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Point, counterpoint: Is the NFC North already a two-team race?


! Staff Writer Mike Spofford says yes.

Last week I made the argument the Packers-Bears showdown at Soldier Field was a big game, even though it was only Week 3.

By extension, the results of last week's NFC North games have defined this as a two-team race between Green Bay and Detroit.

It just doesn't bode well for the Vikings and Bears to have already lost division games at home, which both did on Sunday. The NFC North champion has compiled a 16-2 record in division home games over the last six years, and one of those losses was a "meaningless" game on Dec. 31, 2006, when the Packers beat the Bears at Soldier Field after Chicago had already clinched the No. 1 seed for the NFC playoffs.

If you want to win the NFC North, you can't lose division games at home. The other loss in that 16-2, six-year stretch was actually turned in by the Packers, who lost to the Bears at Lambeau Field in 2007. But Green Bay was 4-0 heading into that game and fell to only 4-1, while the Bears and Vikings in 2011 are already below .500.

While it may seem easy to write off the 0-3 Vikings, who have blown double-digit second-half leads in all three games, it's admittedly dicey to write off the defending division-champion Bears at just 1-2. But take a look at their upcoming schedule.

They have to deal with rookie phenom Cam Newton this week, then travel to Detroit on a Monday night, play Tampa Bay over in London, and then, after a bye week, play at Philadelphia. Even if they manage to split that brutal four-game stretch, they'll be 3-4 at a time the Packers should be no worse than 6-1, and a three-game deficit near the midway point is as good as fatal. Green Bay's next four opponents are a combined 2-10, with the prime-time road game at Atlanta the toughest test.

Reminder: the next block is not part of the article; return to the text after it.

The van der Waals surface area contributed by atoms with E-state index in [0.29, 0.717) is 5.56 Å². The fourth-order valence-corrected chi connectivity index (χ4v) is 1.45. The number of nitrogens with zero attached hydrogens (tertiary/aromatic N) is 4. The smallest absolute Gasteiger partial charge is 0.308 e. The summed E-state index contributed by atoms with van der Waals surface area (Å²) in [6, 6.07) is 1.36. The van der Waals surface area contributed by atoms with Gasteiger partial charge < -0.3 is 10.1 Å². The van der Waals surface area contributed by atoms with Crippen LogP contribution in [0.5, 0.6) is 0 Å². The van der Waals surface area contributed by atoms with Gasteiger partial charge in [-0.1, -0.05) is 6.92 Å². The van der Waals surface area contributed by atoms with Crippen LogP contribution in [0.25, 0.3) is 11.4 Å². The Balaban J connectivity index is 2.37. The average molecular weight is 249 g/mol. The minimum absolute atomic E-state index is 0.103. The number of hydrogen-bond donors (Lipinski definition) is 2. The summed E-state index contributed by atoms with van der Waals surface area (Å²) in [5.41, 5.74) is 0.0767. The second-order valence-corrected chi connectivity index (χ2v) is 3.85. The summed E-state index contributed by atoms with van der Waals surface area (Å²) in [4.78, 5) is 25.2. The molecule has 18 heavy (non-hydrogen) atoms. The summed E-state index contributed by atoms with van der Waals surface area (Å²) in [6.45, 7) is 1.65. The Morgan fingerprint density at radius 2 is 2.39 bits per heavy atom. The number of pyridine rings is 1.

OK, OK, I'm getting ahead of myself on the Packers, and you're all thinking these assumptions are going to jinx them. Trust me, these players under Mike McCarthy don't project and speculate like this, which is exactly why I think my projections and speculation will be on the mark. This team won't lose to teams it shouldn't.

Chicago could get back into the race by beating Newton and then knocking off the Lions in Detroit, but I don't see it. The Lions haven't had a Monday night home game (originally scheduled, not a re-scheduled one like last year) since 2001, and they haven't had one in downtown Detroit – where Ford Field is located, as opposed to the Pontiac Silverdome – since 1974. You think the fans might be just a little jazzed up for that one? That will be an incredibly hostile road environment for a Bears team that wilted at New Orleans in their first road game of the season. That Detroit crowd will just be warming up for its other biggie this season, Thanksgiving Day against Green Bay, but I'm getting ahead of myself again.

The last reason this is already a two-team race is simply this – offense. Teams are passing the ball like mad and scoring points in bunches this season. Green Bay is averaging 33 points per game through three contests. Detroit is averaging 33.6.